Are you back yet? How was it? What was your project? What were the other people like? How was Belfast? Was it what you expected it to be? To answer everyone’s questions:
1. Yes, I’m back!
2. It’s definitely up there on my list of “best experiences of my life”.
3. To sum it up: We did a “blitz” project focused on using hair booms to clean up the oil spill in the Gulf of Mexico, which culminated in an outlandish booth at a local event called, The Good Life Festival. We wore red jumpsuits with “STUFF IT” spray painted down the leg, stuffed human hair into panty hose, gave over 25 haircuts to willing participants, crafted snazzy buttons made out of hair (they’re not nearly as disgusting as they sound), made Evan sit in a kiddie pool filled with fake oil dressed up as a BP executive, and had a letter writing station so people could write to their congressmen. Here’s the video that Ben Barry was kind enough to make of the event.
We were all fairly convinced that we’d continue with the oil spill theme for our final project but when we learned of the sudden death of David McLaughlin, an artist, craftsman and collector whom we had met days prior to the festival, we unanimously decided to switch gears and create a project in his honor and memory. Inspired by David’s incredible home, a converted cannery in Liberty, Maine, and his philosophy of reusing what others discarded to give new life to otherwise unwanted materials, we developed “100 Hammers”, a collaborative project in which participants are shipped a hammer from our collection of 100 and then use it to create an art piece, in whatever form that may take. The artwork is then shared on our website and auctioned off to benefit a local charity. I will post as soon as our site goes live.
4. My fellow M’ers were incredible. Half expecting a group of pretentious designers with their own agendas, I was relieved to meet a bunch of talented, down to earth, dedicated, hilarious, hardworking, and passionate people. Our group dynamic was exceptional and we proved to be a prolific and dedicated team. We laughed and cried (sometimes laughing until we cried), ate and drank, worked and played, and just did absolutely everything together for the 2 weeks that we were there. I was, and continue to be, inspired and motivated by each and every one of them and am thankful to have so many awesome, new friends.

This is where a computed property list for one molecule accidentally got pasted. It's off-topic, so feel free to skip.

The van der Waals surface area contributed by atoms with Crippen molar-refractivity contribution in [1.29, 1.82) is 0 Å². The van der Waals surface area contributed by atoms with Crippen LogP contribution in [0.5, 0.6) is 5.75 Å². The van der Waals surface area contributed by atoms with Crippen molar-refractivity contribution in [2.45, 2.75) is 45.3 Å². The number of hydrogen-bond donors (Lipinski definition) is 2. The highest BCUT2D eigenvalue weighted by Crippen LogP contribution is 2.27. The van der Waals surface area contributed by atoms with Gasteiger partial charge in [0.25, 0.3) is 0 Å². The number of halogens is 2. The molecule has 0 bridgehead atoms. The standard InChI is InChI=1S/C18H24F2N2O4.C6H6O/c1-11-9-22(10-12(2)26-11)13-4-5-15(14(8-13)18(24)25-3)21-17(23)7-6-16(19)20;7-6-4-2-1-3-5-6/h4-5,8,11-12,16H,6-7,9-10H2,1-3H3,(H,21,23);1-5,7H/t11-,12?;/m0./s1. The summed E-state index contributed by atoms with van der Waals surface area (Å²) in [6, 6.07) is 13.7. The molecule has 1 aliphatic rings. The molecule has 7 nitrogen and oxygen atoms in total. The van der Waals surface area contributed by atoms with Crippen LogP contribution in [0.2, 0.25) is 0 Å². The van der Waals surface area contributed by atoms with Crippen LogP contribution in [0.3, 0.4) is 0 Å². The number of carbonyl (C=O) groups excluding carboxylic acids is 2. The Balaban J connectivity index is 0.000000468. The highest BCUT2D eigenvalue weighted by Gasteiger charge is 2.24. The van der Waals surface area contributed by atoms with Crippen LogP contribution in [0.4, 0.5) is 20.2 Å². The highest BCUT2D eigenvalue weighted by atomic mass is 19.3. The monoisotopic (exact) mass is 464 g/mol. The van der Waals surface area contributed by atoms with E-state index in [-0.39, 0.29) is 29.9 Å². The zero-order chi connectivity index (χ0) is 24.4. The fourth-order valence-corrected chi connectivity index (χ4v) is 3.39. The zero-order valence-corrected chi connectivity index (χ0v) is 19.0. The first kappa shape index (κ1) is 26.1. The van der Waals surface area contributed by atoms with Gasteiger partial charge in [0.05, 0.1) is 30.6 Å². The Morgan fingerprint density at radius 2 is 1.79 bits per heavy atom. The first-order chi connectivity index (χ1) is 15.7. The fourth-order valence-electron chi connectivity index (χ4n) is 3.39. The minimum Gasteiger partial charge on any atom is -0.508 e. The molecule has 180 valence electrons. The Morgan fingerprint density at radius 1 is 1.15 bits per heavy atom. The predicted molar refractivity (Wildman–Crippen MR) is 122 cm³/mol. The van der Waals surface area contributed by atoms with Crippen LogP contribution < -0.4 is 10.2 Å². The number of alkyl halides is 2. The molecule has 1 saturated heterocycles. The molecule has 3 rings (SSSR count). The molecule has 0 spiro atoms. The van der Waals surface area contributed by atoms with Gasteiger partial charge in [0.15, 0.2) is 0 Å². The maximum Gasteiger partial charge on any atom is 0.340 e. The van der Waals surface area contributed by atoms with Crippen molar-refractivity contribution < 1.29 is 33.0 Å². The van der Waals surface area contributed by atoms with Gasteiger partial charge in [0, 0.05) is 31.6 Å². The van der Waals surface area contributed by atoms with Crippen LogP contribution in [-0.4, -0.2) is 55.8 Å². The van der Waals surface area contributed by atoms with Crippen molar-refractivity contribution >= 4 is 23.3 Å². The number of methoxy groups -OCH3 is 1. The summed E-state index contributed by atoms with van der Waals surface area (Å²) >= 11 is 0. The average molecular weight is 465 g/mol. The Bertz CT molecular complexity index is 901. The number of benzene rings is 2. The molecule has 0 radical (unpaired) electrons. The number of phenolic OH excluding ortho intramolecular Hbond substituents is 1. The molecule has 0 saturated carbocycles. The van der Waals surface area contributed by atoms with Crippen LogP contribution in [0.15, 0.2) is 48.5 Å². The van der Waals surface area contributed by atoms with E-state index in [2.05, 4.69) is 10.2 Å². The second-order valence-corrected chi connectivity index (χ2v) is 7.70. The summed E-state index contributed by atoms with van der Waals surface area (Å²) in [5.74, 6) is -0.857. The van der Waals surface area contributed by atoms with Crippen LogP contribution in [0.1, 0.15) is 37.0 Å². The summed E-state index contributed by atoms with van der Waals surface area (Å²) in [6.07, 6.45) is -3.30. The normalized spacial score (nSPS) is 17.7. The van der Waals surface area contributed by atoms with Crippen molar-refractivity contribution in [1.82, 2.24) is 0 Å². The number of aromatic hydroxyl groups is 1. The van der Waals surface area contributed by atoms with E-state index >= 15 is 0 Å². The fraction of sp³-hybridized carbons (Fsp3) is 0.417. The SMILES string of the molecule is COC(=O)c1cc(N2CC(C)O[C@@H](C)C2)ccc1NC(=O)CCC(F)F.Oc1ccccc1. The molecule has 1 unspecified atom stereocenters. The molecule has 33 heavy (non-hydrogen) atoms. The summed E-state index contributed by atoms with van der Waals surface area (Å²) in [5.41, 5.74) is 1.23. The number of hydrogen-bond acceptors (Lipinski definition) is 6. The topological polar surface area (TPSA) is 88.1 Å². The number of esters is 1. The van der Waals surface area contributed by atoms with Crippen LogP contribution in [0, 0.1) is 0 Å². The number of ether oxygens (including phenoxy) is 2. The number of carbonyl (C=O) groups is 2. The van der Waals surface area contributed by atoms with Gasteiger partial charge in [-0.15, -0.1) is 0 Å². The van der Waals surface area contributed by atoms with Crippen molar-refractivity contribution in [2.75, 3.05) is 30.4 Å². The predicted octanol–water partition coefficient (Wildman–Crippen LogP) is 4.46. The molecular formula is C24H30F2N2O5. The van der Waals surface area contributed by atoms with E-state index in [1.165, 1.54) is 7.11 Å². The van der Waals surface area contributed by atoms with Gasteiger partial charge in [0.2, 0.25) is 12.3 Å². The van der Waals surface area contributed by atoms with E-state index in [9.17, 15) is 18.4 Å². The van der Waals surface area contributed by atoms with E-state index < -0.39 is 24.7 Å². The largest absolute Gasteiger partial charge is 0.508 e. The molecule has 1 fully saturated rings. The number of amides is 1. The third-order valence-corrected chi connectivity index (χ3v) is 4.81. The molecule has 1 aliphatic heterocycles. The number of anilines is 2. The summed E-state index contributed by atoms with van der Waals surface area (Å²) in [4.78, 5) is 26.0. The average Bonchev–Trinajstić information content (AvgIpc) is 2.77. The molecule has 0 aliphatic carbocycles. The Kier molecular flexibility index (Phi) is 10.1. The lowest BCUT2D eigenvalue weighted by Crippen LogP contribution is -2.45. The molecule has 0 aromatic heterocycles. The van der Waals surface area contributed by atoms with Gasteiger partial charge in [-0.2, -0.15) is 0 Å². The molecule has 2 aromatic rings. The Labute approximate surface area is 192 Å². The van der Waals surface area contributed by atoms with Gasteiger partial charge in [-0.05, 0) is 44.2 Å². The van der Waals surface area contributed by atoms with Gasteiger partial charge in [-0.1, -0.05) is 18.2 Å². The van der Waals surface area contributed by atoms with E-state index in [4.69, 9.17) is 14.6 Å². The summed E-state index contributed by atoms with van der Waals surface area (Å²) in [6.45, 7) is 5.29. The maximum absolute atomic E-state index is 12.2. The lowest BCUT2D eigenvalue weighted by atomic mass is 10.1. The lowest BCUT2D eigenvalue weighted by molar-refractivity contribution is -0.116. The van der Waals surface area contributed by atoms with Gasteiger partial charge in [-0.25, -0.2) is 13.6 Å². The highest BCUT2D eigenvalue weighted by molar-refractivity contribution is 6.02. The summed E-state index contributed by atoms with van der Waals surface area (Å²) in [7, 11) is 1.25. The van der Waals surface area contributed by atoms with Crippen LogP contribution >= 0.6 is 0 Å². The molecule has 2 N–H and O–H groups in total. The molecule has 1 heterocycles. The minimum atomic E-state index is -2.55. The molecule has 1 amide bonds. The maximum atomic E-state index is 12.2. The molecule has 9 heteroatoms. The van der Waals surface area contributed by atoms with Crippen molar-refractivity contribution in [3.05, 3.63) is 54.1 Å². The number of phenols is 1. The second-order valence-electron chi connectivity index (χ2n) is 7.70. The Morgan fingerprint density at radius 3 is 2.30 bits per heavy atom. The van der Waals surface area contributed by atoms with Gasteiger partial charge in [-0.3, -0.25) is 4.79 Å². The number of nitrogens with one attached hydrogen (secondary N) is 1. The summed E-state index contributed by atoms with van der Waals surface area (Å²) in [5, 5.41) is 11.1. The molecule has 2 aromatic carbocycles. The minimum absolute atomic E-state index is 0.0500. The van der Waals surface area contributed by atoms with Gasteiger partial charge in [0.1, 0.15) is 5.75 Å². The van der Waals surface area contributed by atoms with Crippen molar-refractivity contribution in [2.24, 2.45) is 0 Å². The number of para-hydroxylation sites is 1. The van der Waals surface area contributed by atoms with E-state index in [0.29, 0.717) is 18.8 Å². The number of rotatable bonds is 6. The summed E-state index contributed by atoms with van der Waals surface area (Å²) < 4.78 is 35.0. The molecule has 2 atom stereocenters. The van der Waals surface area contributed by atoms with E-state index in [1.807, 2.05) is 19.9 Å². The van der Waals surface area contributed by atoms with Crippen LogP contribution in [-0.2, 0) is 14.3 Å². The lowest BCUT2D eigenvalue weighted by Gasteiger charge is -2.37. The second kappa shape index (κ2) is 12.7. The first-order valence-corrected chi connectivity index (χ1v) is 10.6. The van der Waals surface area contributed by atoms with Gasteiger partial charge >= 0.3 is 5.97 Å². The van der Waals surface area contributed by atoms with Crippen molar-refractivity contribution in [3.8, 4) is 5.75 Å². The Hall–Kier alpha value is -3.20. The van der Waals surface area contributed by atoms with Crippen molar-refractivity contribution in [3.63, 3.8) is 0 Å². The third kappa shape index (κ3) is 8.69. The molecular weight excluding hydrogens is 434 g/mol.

5. I’m pretty sure that Belfast is the best town in America. Delicious, local, organic food abounds, there’s a pretty hip art scene (considering it’s northern Maine), bars have outdoor bonfires to sit around (go to Three Tides if you ever make it up that way), the scenery is beautiful, the community is incredible (with one of the guys in my group remarking “I’ve never felt like I was a part of a community until I came here”), just an A+ all around. If I can’t handle the long winters I’m at least having a summer house there.
6. In one word, yes. It met my expectations and then surpassed them. I couldn’t have anticipated what M taught me about design, about myself, and about life. In my application essay I ended it by saying “So, when it comes down to it, why am I applying for Project M? Because there isn’t enough time in life to spend your day doing something that doesn’t quicken your heart.” I remember thinking to myself a few times that even as mentally and physically exhausted as I was, there wasn’t one thing in the world that I’d rather be doing. To me, when you’re in the moment, and truly living from your heart, that’s the whole point of everything. Thank you Project M for reminding me that this is possible.
I’ll be posting more as soon as I sort through the 3,000 photos and 10GB of video that I have (seriously) and I will let everyone know when 100 Hammers launches. Check out this article that was written about us in the Village Soup if you didn’t see it already on my Facebook page.
One last thank you to everyone who donated to my M fund. It was such a hugely positive experience in my life and I literally couldn’t have done it without your help. Thank you, thank you, thank you!